miércoles, 14 de noviembre de 2012

Bogotá's Wednesday Night Riders

Every other Wednesday night Bogotanos are treated to a novel spectacle in a city normally clogged with cars: hundreds of cyclists pedaling by, filling streets and - wonder of wonders - obliging the motorized traffic to stop for them!

It's the bi-weekly Wednesday night ride, or Ciclopaseo, which has become an institution in Bogotá cycling, at least on the city's north end.

The rides make for a fun, social time with other cyclists, even if Bogotá's urban scenery isn't so spectacular, especially at night. But the rides demonstrate that cycling has a place and a fun one, in this big and chaotic city.
The Ciclopaseo has been going on for six years, and have attracted as many as 600 people, altho the typical number is 300, says Andres, the organizer and leader. Most of the participants are university students, many from the private Los Andes University, but middle aged people and a few children show up too, as well as the occasional pet dog. While university is in session the ride happens every other Wednesday, and every Wednesday during school breaks.

Routes take in avenues, parks and wetlands, mostly of north Bogotá. But Andres doesn't fear leading the group thru rough areas, such as the narrow alleys of the poor Belén neighborhood during this week's ride, which started in central Bogotá in honor of Bogotá's annual Bicycle Week. Some of the participants rode Specialized and other high-end bikes which, under normal circumstances, would likely experience a sudden change of ownership in some of these rough neighborhoods. But there's strength in numbers during the Ciclopaseo. The ride normally starts in the far north, perhaps because most Andes University students live at that end of town. For those of us who live in the center, however, that makes participation difficult, since it means returning home near midnight.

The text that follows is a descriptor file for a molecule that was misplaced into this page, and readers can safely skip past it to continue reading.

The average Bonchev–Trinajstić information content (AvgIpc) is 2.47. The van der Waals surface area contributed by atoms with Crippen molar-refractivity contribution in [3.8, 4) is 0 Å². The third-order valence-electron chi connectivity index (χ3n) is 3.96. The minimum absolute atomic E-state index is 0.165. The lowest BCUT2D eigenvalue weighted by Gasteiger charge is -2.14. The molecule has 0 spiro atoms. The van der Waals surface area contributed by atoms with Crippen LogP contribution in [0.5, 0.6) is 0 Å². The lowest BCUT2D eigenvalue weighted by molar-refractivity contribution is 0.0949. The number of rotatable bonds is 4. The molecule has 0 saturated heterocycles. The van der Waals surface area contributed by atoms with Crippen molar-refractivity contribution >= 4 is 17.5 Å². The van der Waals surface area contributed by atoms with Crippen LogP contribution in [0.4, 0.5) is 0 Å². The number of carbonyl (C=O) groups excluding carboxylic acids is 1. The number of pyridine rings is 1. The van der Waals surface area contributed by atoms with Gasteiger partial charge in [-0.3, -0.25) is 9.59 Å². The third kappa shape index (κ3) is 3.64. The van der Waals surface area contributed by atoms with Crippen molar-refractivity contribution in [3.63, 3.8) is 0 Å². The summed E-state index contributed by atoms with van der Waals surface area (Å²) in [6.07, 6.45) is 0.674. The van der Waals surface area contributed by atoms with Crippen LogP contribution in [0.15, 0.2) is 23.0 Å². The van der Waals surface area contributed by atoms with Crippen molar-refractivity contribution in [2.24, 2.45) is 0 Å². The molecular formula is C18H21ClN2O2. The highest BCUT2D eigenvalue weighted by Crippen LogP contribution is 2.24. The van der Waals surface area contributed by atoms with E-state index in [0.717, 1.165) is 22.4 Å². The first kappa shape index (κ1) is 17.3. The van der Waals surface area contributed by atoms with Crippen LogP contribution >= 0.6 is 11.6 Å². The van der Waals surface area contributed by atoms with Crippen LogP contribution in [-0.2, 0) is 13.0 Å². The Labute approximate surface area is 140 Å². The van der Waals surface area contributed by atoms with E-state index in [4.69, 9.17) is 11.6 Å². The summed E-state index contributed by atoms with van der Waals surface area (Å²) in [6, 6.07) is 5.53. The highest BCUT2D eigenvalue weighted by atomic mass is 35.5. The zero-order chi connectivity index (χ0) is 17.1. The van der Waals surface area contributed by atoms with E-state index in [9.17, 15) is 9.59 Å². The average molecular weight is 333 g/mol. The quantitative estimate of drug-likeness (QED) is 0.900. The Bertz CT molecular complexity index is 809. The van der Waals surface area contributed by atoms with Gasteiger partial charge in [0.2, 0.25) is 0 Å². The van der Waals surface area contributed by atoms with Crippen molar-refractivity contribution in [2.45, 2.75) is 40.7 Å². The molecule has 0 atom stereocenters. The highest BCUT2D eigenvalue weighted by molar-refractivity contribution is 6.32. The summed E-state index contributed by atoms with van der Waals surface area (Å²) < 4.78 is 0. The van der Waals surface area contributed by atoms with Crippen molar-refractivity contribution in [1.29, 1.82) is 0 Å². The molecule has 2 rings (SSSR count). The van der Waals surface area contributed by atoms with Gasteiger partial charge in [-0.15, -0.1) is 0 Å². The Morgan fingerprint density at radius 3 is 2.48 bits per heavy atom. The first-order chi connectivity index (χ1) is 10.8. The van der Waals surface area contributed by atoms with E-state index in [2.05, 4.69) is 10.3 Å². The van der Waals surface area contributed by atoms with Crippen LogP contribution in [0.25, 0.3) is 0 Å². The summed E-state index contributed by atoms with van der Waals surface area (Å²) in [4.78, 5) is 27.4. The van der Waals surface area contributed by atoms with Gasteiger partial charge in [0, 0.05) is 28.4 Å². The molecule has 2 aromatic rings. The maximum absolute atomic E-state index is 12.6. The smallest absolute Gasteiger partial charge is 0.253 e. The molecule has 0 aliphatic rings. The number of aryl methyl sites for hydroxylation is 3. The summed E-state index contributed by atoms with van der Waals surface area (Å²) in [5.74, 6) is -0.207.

As the Ciclopaseo has grown in numbers of participants, it has also in sophistication and assertiveness. Uniformed support people carrying walkie talkies stop traffic while the crowd of cyclists pedal past - undoubtedly annoying drivers, but also making the point that two-wheeled traffic deserves respect on the road in a city in which motorists take for granted that they have priority all the time in all situations. On the other hand, it seems to me that the Ciclopaseo could find a better way to handle flats, which seemed to happen every few blocks during this ride, obliging the whole group to stop and wait for the patch job. Perhaps one of the support people could lend their bike to the person who flatted, repair the flat and then catch up, to keep the group moving. However, a participant I talked to said that tonight's number of flat tires was exceptional - perhaps because south Bogotá's streets are tougher on tubes, especially the fixies' thin tires - even tho this group was small than usual (probably because of the rain).

My more substantive criticism of the rides is its failure to incorporate bicycle activism. It'd be a great opportunity to collect signatures, recruit activists, etc. for cycling causes. Why not use the ride to rally at some establishment that lacks bicycle parking? How about documenting the sad state of a cycle lane, or pointing out a dangerous intersection?

But, activists or not, the cyclists do make an impression. On the gritty Ave. Decima people asked what was going on and stood in doorways to marvel at this unusual phenomenon. With time, hopefully, mass cycling will become a common sight in Bogotá.

By Mike Ceaser, of Bogota Bike Tours

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